When I was a kid, my mom and dad owned and operated an Italian seafood restaurant. My old man was the head chef, and my mom was the head waitress and bookkeeper. In other words, I was a restaurant kid.
My dad emigrated from Sicily, making me a first-generation American. Food was something he shared with his mother – right down to the recipes, which he passed along to me. I grew up in New Smyrna Beach, Florida – a town that’s mostly known for hosting the Daytona 500. We got a lot of tourists during the summertime, but our local clientele was diverse too. My days were spent chopping it up (figuratively and sometimes literally) with line cooks, dishwashers, servers and my parents’ extended back-of-the-house family as well as our patrons.
Working in a restaurant is similar to working in a creative field in that you have to learn to do what is best for the group. Also, the materials you use matter, and what you create lives in a public space. Watching my parents run their business, I began to also see the value in consistency: the fact that some customers would come in for the same plate of spaghetti and meatballs every Tuesday night, because they knew it would be perfect.
In the Fall of 2001, I was accepted as an undergrad majoring in Fine Art in New York City. I moved to the city to paint – an act that, for me, was as primal and necessary as cooking was for my father.
And so I journeyed from a small town in Florida to one of the largest cities in America. My first week at New York’s School of Visual Arts, I knew no one. During Orientation, another student invited me to lunch. To my surprise, he was eating with the president of the college. I left that meeting with a job in student government.
From that day forward, I immersed myself in the culture of student affairs. I became an RA in my dorm and worked in the student life office. I developed a family that was, in many ways, very similar to my restaurant family.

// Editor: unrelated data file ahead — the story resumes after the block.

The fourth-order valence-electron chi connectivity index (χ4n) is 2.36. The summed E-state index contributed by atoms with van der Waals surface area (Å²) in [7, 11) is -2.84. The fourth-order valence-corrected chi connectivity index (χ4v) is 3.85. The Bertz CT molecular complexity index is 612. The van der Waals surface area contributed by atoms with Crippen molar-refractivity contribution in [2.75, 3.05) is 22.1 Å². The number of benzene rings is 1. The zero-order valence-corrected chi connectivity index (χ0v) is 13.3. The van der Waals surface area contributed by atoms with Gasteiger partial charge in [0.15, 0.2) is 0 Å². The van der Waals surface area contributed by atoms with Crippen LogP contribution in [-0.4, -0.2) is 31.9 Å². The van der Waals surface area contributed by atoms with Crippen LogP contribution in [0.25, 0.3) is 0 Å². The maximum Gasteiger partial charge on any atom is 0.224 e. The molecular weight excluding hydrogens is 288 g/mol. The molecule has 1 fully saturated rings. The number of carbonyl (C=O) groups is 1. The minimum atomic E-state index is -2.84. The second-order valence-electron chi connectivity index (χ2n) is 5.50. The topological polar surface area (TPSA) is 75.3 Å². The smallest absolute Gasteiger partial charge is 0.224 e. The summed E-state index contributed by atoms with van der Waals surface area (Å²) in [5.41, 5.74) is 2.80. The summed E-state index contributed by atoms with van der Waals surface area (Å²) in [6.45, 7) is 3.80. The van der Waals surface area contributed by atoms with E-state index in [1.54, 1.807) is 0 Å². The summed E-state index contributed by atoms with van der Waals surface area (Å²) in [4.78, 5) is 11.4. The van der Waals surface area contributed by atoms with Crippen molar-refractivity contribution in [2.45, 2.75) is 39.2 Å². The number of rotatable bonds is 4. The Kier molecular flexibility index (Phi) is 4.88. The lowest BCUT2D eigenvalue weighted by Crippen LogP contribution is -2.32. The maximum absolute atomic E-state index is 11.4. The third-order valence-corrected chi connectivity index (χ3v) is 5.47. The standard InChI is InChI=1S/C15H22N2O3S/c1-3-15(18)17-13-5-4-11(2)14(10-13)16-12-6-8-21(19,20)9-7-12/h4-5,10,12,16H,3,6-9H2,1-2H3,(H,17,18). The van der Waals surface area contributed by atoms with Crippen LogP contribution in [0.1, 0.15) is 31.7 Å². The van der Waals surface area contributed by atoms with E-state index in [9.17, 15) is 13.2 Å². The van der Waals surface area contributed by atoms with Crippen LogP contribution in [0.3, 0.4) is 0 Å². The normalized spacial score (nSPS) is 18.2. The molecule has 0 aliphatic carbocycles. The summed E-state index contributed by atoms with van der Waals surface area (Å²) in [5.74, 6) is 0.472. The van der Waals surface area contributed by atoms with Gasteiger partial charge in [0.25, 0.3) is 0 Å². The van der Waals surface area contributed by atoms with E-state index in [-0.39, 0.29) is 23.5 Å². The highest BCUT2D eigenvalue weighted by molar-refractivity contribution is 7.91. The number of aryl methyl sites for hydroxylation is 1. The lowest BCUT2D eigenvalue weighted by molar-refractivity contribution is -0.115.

After college, I ended up getting a gig in a student life office at a small liberal arts college, where I worked for nine years under one of the best bosses I will ever have. My time there ended as my time started at ArtCenter, and as hard as it is to leave “home,” it is also necessary to take risks.
ArtCenter has two distinct personalities. One is grounded in the tradition and academic rigor of the past. The other is a more youthful, experimental crossroads of identity and ambition. I keep both in mind when creating programming that builds bridges between curricula and experiences.
I want to encourage people to get what they need out of the experiences and workshops that we offer. I also know that life is built on the possibilities you didn’t know existed. So, sure, you’ll make friends in one of our social clubs. But maybe you’ll also meet people who will introduce you to a subject or discipline you weren’t familiar with before. Maybe you’ll make a work connection on an off-campus trip. Or maybe you’ll fall more in love with this great city that we all call home, even if it’s just home for now.
My role in the larger tapestry of ArtCenter is to offer opportunities for students to apply what they learn in the classroom outside of the classroom. Whether it’s checking out a gallery in the Arts District of downtown, participating in a workshop on difficult conversations, or simply going ice skating in Pasadena with a group of your peers, there is so much more to an ArtCenter experience than what meets the eye.
Associate Director for Leadership Programs in the Center for the Student Experience